Re: off of



"Jed Toscanini" <nospam@xxxxxxxxxx> wrote

I hear this quite often, and wonder why. Example: "every second
you spend within arm's reach of a robot can take years off of your
life". Why the 'of'?


The OED says:

7. In all senses, off may be followed by from; formerly, and still
colloq. and dial. by of.
a. 1526 Tindale Matt. viii. 30 A good waye off from them. 1542
Boorde Dyetary viii. (1870) 246 Stand or syt a good waye of from the
fyre. 1697 W. Dampier Voy. I. 109 The wind is commonly off from the
Land. 1871 Carlyle in Mrs. C.'s Lett. III. 200 She wished to be off
from the July bargain. 1593 Shakes. 2 Hen. VI, ii. i. 96 A fall off
of a Tree. 1667 Marvell Corr. Wks. 1872?5 II. 224 The Lords and we
cannot yet get off of the difficultyes risen betwixt us. 1678 Bunyan
Pilgr. i. 49 About a furlong off of the Porters Lodge. 1712 Steele
Spect. No. 306 36, I could not keep my Eyes off of her. 1775 P.
Oliver in T. Hutchinson's Diary 7 Dec. I. 581 A Rebell
Pirate+taken+off of Cape Ann. 1824 J. Wight Mornings at Bow St. 21
Two young men+were charged by a watchman with having ?bother'd him on
his bate,? and refused to ?go along off of it when he tould 'em.?
1843 T. C. Haliburton Attaché 1st Ser. II. xii. 210 The groom has
stole her oats, forgot to give her water, and let her make a supper
sometimes off of her nasty, mouldy, filthy beddin?. 1875 P. Brooks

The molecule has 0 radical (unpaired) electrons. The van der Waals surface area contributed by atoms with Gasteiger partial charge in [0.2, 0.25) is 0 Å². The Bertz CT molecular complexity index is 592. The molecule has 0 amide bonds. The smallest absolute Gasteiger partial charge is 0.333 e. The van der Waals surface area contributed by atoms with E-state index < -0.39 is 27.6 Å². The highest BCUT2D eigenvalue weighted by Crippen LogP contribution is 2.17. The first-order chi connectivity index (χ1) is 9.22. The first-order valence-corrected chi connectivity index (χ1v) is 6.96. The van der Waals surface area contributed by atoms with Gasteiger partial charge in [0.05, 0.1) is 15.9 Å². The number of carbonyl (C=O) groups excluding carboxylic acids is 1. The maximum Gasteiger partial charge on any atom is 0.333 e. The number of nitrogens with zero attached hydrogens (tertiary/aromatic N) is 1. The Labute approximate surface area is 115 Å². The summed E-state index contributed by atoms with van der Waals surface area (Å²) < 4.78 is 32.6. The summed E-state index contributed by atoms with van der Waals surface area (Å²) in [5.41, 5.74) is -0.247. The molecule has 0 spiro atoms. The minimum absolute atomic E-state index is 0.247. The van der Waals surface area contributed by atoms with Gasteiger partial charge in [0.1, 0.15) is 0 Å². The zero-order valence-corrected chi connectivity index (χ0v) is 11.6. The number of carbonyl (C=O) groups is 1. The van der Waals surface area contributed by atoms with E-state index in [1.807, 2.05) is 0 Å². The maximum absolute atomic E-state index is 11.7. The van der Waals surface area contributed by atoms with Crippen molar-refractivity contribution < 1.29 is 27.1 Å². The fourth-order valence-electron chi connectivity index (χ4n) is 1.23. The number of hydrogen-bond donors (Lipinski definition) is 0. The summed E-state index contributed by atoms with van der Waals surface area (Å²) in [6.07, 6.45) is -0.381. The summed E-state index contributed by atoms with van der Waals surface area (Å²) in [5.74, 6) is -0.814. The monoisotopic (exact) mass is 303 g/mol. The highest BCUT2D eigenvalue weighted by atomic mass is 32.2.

New Starts in Life viii. 129 If you could have filled his pockets
with gold, and feasted his hunger off of silver dishes. 1884 ?Mark
Twain? Huck. Finn vi. 32 I'd borrow two or three dollars off of the
judge for him. a1922 T. S. Eliot Waste Land Drafts (1971) 5 The
reputation the place gets, off of a few barflies. 1962 F. Norman
Guntz i. 15, I got hold of this very very old typewriter off of a
friend of mine. Ibid. iii. 24 After his secretary had picked him off
of the floor he got on the blower to his accounts department. 1965
T. Parker Five Women i. 45 They'll thieve off-of anyone and jump in
bed with anyone. 1974 J. Stubbs Painted Face xxiii. 284 Get off of
me, will you, sir?

_Merriam-Webster's Dictionary of English Usage_ says this:

"'Off of' is an innocuous idiom--a compound preposition made of the
adverb 'off' and the preposition 'of'--that has been in use since the
16th century:[followed by quote from 2 Henry VI (1592)]

[...]

"If it is part of your personal idiom and you are not writing on an
especially elevated plane, you have no reason to avoid 'off of'."

IOW, if you want to imitate George W. Bush, go right ahead.

--
Franke: EFL teacher & medical editor
Native speaker of American English; posting from Taiwan.
"It has come to my attention that my opinions are not universally
shared." Scott Adams.
.